What Your Donors Never Tell You
Donors communicate with us constantly. They e-mail us, write us, call us or even stop to chat if they see us around town. We hear what they like and what they don't like, and often they have suggestions for us.
But there are some things donors (usually) don't say — at least not verbally. But "listening" to these messages can improve your fundraising results and your decision-making. Let's listen in on a few unspoken donor comments.
You mail to me just enough
"Too much mail" is the message that gets our attention. Oftentimes, that's because the messenger is our board chair or a major donor.
But the reality is only a very small percentage of donors complain about mail volume. The majority read our mail and — shocking but true — respond to it! Our challenge is to make changes for those who want less mail from us without making wholesale strategy moves that jeopardize our fundraising.
So reduce the mail volume for those who ask. But for the majority who respond by sending in donations, keep mailing to them. Don't fall victim to the unproven "fact" that for every one who complains, 100 more (or is it 1 million?) feel the same way. When donors respond with gifts, they are saying that you are doing things just right — or at least pretty well.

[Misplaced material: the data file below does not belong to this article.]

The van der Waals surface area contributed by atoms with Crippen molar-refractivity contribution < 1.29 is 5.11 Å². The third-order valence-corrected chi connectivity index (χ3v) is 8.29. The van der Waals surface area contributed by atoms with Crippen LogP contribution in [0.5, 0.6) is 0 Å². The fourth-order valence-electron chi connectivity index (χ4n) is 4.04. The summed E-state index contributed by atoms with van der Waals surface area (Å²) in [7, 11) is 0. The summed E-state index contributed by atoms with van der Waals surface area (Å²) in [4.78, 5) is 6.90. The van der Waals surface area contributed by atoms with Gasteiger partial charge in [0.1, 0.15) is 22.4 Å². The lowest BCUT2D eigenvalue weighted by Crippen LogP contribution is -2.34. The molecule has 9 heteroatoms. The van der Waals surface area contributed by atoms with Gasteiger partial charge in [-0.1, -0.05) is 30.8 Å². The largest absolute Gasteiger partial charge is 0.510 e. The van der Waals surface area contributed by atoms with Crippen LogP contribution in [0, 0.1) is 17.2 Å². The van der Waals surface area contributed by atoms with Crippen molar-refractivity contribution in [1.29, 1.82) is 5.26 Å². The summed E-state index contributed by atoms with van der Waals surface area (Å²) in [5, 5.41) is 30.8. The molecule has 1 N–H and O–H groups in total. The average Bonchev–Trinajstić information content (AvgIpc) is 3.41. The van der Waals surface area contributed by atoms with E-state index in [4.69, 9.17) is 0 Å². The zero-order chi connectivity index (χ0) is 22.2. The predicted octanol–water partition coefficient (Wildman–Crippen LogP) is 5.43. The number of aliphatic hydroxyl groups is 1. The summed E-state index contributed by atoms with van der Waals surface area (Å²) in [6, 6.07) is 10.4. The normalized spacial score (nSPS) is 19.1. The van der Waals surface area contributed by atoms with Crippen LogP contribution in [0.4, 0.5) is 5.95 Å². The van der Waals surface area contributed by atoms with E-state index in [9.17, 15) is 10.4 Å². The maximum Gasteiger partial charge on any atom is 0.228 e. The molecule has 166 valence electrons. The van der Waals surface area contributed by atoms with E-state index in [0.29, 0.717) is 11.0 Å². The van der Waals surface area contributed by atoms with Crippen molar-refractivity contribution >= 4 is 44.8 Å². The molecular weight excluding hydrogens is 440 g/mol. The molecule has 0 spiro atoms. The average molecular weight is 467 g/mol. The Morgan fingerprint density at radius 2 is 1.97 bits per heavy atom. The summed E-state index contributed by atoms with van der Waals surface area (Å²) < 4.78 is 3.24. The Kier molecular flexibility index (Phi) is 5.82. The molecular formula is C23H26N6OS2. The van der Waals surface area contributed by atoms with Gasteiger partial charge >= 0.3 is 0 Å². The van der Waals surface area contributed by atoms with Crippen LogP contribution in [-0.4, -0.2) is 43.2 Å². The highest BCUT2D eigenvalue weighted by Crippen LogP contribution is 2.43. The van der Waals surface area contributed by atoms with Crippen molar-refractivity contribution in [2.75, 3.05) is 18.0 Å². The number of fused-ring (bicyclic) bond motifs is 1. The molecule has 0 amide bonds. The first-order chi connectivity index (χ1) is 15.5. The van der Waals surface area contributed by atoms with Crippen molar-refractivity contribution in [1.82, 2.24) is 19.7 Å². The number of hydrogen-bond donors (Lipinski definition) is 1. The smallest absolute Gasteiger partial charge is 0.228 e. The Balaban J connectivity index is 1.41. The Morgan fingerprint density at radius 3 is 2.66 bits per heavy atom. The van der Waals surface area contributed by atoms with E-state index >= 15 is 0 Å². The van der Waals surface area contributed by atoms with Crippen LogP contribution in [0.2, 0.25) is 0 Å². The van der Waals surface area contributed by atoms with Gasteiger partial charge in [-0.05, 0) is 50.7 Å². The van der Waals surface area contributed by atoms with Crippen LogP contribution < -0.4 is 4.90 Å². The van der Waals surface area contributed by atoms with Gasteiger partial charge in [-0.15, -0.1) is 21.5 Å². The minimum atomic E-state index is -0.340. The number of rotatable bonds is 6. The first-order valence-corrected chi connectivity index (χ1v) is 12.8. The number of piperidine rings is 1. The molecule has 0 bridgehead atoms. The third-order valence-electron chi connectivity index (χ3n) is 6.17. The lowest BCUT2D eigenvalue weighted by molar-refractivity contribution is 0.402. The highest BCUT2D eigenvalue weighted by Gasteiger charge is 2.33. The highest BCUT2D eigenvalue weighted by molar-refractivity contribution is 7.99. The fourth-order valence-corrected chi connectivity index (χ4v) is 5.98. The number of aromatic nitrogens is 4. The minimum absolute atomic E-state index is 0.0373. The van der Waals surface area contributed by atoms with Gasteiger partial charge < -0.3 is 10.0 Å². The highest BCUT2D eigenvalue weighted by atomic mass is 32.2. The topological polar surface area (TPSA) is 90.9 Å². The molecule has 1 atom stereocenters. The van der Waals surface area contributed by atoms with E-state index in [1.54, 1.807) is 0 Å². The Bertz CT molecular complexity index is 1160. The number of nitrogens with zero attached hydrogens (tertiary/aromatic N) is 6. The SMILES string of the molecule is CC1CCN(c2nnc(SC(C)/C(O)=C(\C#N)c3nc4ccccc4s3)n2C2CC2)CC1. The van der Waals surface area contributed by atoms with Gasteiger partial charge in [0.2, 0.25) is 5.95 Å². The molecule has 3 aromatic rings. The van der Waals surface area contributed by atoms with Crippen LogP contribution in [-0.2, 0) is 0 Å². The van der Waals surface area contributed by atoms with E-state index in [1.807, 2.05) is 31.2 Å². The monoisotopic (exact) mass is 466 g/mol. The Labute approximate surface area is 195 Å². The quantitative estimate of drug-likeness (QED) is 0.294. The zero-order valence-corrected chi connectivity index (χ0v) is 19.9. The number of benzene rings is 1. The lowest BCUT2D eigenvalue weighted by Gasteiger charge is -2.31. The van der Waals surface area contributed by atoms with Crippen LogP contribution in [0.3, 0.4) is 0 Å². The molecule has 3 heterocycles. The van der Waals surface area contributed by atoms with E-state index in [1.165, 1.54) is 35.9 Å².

You are boring me
Donors often won't tell us that our communications no longer interest them. They simply stop responding. Our e-mail open rates decline, and overall response rates drop.
Sometimes it's because we forget we need to talk to the donor and not just talk about "us." Are your subject lines engaging? Do your envelopes beg to be opened? Are you connecting with them from the first paragraph or ignoring them until it's time to ask for money?
Pamela consults with nonprofits, helping them develop their fundraising strategy and writing copy to achieve their goals. Additionally, she teaches fundraising at two universities, hoping to inspire the next generation of fundraisers to be passionate about the profession. Previously, Pamela led the fundraising programs for nonprofit organizations. Pamela is a member of the Advisory Panel for Rogare, the fundraising think tank at Plymouth University’s Hartsook Centre for Sustainable Philanthropy, a CFRE, a graduate of Wheaton College (IL) and Dominican University, and holds a Doctorate in Business Administration from California Southern University. Contact Pamela at email@example.com or follow her on Twitter at @pjbarden.